Looking round the gym this morning I realised just about everyone close by to the machine I was working on was female. I was a little late arriving, so was expecting it to be that way (because for some reason all the men get there really early on a Monday) and it certainly didn’t bother me that most of those women weren’t actually ‘doing’ anything. Most of them were ‘looking the part’ but seemed to have stopped for a chat lol Come Wednesday the place will be packed with men – there is a special session for Vietnam Vets !
Yesterday I enjoyed a ‘Sunday High Tea’ – a joint Mothers And Fathers Day gift from one of the daughters for myself and The Golfer. Now ‘High Tea’ usually means teeny weeny sandwiches, cakes and pastries along with hot nibbles as well – not the sort of thing most men would go for – so I walked into the room and saw what I expected, a sea of women. Groups of them chatting and laughing, sipping their champers or specialty teas and definitely at ease in those surroundings.
It wasn’t table service but one of those ‘come and choose from the selection’ buffet affairs and looking at the women giggling over which delicious looking high calorie delight would be allowed on their diet I did wonder how the couple of fellas tucked away in a corner of one of the tables would fare. Choosing which of the minature morsels would go onto their plates was no problem where they were concerned – they just loaded their plates with 2 of everything and settled down to eat and smile at their female companions from time to time 🙂
Friday last week I had lunch surrounded by oodles of women – because after all, I was with other View Club members and that is an organisation solely for women. I knew when I sat down, each person in the room was comfortable with the other ‘ladies’ at their table and via The Smith Family there was a common interest and solution to helping some disadvantaged Australian children cope with problems of education. Voice, Interest Education of Women.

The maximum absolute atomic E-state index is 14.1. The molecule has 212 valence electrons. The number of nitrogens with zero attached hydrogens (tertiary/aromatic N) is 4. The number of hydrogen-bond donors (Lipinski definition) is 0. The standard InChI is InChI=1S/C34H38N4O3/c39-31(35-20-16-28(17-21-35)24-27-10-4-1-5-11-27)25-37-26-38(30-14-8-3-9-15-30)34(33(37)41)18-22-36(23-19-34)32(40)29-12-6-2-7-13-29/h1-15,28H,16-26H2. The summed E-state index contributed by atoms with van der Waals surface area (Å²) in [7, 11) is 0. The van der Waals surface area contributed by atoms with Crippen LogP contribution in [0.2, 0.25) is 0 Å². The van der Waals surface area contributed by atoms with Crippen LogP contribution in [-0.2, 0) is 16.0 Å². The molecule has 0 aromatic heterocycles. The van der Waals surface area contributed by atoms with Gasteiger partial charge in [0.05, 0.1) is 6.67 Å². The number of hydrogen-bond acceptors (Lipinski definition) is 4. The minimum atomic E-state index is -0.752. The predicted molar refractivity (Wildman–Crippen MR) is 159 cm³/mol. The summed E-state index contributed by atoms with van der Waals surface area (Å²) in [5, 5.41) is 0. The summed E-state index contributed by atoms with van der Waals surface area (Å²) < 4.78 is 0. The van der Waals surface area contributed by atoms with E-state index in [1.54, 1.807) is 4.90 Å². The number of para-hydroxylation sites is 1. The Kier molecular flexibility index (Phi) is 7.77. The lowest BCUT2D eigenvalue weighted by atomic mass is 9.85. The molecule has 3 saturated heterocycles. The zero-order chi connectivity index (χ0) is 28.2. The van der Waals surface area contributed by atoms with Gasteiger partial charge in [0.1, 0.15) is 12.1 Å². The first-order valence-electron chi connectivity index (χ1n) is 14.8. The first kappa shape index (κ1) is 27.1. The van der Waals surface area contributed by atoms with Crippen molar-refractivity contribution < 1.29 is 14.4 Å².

And going back even earlier last week we were at a BBQ with several members of an exservicemen’s association The Golfer has ties with. Mostly couples, all similar age to us ( in other words, getting on a bit lol). As with lots of gatherings here in Australia the ‘men’ sit about chatting over past experiences and the women gather in the kitchen which with this group I don’t mind too much because the ‘men’ are rehashing service life and when you’ve heard one story about the workings of aircraft you’ve maybe heard enough. Anyway because a lot of the members have known each other for many years, by general concensus of the other men one person (the widow of a founding member of the Australian group) comes along with her new husband. Sitting around with the other women in the kitchen she was filling us in on recent happenings in their life.
The husband has become increasingly unwell (as in getting more wobbly on his feet and needing help with dressing/showering) but once he is mobile with his walker seems to be ok. So after both having the government assesment done and it became apparent they had to make the decision to move into a low care assisted living hostel they gave up their little independent living unit to move into a place where they have just one room each. Seemingly he was aware of what life would be like, he acknowledged what was to be, that there were limitations on what could come with them and even though they could come and go as they pleased during the day there were various ‘rules and regulations’ that had to be adhered to.
Oh dear, now after a few weeks he is not a happy chappy.
His main complaint is ‘all those bl***y women’ telling me what to do and when to do it!
There are some male staff but most are female and the majority of the residents are women!
Meals are in the dining room so it’s ‘time to get up and have your shower before breakfast, no, you are perfectly capable of going to the dining room’ – ‘Dinner is ready, maybe you could finish your book later’
He needs regular medication but of course it’s now kept under lock and key not in his room ‘it’s mine, why does it have to be dolled out by a bossy woman (registered nurse). Also they keep interrupting his activities to give it to him.
Those ‘bossy women’ think I’m a child that needs to go to bed early. I’m not putting my nightclothes on at nine o’clock’ After accepting he is not able to undress/dress himself without help this problem seems to have been rsolved by him accepting the night staff will assist him after handover at ten pm.
And of course the domestic staff are all women and they are ‘always carrying on about my papers and things being on the floor’. A problem caused by a previous (now deceased) doting wife who was always cleaning up after him.
Even though our friend might do so, somehow I think it will be a while before he is comfortable and accepting of the fact that he must now live his life in the company of many women.